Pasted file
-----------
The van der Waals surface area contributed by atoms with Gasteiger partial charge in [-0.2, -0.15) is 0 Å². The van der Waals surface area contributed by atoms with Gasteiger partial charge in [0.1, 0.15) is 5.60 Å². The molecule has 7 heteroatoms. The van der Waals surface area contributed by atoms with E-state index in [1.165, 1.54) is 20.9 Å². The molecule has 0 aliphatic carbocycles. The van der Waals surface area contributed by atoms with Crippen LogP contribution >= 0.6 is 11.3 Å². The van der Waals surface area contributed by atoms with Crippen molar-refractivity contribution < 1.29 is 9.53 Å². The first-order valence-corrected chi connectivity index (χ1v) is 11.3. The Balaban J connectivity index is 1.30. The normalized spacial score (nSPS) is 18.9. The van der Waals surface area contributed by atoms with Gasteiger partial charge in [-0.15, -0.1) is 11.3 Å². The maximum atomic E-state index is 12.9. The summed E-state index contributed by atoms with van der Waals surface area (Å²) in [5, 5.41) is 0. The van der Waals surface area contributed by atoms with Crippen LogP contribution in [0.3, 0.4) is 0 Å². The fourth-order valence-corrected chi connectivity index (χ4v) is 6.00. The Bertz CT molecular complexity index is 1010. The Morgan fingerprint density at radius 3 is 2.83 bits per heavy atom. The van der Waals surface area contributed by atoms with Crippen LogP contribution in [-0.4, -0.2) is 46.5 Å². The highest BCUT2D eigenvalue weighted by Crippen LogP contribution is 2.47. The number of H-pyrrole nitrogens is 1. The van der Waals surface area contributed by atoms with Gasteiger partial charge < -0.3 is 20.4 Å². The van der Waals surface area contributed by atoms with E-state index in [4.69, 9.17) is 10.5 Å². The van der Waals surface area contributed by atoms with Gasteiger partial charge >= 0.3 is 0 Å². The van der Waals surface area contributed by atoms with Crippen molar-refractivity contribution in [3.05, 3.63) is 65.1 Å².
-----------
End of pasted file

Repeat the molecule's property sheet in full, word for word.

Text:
The van der Waals surface area contributed by atoms with Gasteiger partial charge in [-0.2, -0.15) is 0 Å². The van der Waals surface area contributed by atoms with Gasteiger partial charge in [0.1, 0.15) is 5.60 Å². The molecule has 7 heteroatoms. The van der Waals surface area contributed by atoms with E-state index in [1.165, 1.54) is 20.9 Å². The molecule has 0 aliphatic carbocycles. The van der Waals surface area contributed by atoms with Crippen LogP contribution >= 0.6 is 11.3 Å². The van der Waals surface area contributed by atoms with Crippen molar-refractivity contribution < 1.29 is 9.53 Å². The first-order valence-corrected chi connectivity index (χ1v) is 11.3. The Balaban J connectivity index is 1.30. The normalized spacial score (nSPS) is 18.9. The van der Waals surface area contributed by atoms with Gasteiger partial charge in [-0.15, -0.1) is 11.3 Å². The maximum atomic E-state index is 12.9. The summed E-state index contributed by atoms with van der Waals surface area (Å²) in [5, 5.41) is 0. The van der Waals surface area contributed by atoms with Crippen LogP contribution in [0.3, 0.4) is 0 Å². The fourth-order valence-corrected chi connectivity index (χ4v) is 6.00. The Bertz CT molecular complexity index is 1010. The Morgan fingerprint density at radius 3 is 2.83 bits per heavy atom. The van der Waals surface area contributed by atoms with Crippen LogP contribution in [-0.4, -0.2) is 46.5 Å². The highest BCUT2D eigenvalue weighted by Crippen LogP contribution is 2.47. The number of H-pyrrole nitrogens is 1. The van der Waals surface area contributed by atoms with Gasteiger partial charge < -0.3 is 20.4 Å². The van der Waals surface area contributed by atoms with E-state index in [4.69, 9.17) is 10.5 Å². The van der Waals surface area contributed by atoms with Gasteiger partial charge >= 0.3 is 0 Å². The van der Waals surface area contributed by atoms with Crippen molar-refractivity contribution in [3.05, 3.63) is 65.1 Å².